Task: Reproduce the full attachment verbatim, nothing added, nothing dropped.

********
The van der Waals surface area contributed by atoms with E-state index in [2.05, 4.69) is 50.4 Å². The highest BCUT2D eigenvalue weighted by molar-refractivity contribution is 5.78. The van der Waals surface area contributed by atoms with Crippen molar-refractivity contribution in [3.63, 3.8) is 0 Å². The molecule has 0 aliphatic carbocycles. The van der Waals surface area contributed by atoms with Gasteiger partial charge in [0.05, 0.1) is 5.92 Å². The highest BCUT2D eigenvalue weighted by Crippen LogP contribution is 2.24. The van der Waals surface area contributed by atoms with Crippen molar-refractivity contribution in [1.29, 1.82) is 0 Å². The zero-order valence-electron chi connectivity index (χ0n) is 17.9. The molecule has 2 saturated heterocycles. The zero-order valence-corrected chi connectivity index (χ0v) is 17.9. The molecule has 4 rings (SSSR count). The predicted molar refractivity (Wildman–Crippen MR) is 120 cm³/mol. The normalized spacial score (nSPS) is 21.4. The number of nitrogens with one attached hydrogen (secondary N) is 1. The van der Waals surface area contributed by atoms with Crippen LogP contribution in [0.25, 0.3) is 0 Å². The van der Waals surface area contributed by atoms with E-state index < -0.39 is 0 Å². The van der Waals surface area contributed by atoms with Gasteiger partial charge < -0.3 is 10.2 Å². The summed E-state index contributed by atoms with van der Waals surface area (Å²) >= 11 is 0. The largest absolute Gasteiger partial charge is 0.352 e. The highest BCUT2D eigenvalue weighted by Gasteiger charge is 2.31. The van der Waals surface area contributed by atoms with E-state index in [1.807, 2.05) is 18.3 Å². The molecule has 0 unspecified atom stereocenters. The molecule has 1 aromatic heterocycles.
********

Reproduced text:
The van der Waals surface area contributed by atoms with E-state index in [2.05, 4.69) is 50.4 Å². The highest BCUT2D eigenvalue weighted by molar-refractivity contribution is 5.78. The van der Waals surface area contributed by atoms with Crippen molar-refractivity contribution in [3.63, 3.8) is 0 Å². The molecule has 0 aliphatic carbocycles. The van der Waals surface area contributed by atoms with Gasteiger partial charge in [0.05, 0.1) is 5.92 Å². The highest BCUT2D eigenvalue weighted by Crippen LogP contribution is 2.24. The van der Waals surface area contributed by atoms with Crippen molar-refractivity contribution in [1.29, 1.82) is 0 Å². The zero-order valence-electron chi connectivity index (χ0n) is 17.9. The molecule has 2 saturated heterocycles. The zero-order valence-corrected chi connectivity index (χ0v) is 17.9. The molecule has 4 rings (SSSR count). The predicted molar refractivity (Wildman–Crippen MR) is 120 cm³/mol. The normalized spacial score (nSPS) is 21.4. The number of nitrogens with one attached hydrogen (secondary N) is 1. The van der Waals surface area contributed by atoms with Crippen LogP contribution in [0.25, 0.3) is 0 Å². The van der Waals surface area contributed by atoms with E-state index < -0.39 is 0 Å². The van der Waals surface area contributed by atoms with Gasteiger partial charge < -0.3 is 10.2 Å². The summed E-state index contributed by atoms with van der Waals surface area (Å²) >= 11 is 0. The largest absolute Gasteiger partial charge is 0.352 e. The highest BCUT2D eigenvalue weighted by Gasteiger charge is 2.31. The van der Waals surface area contributed by atoms with E-state index in [1.807, 2.05) is 18.3 Å². The molecule has 0 unspecified atom stereocenters. The molecule has 1 aromatic heterocycles.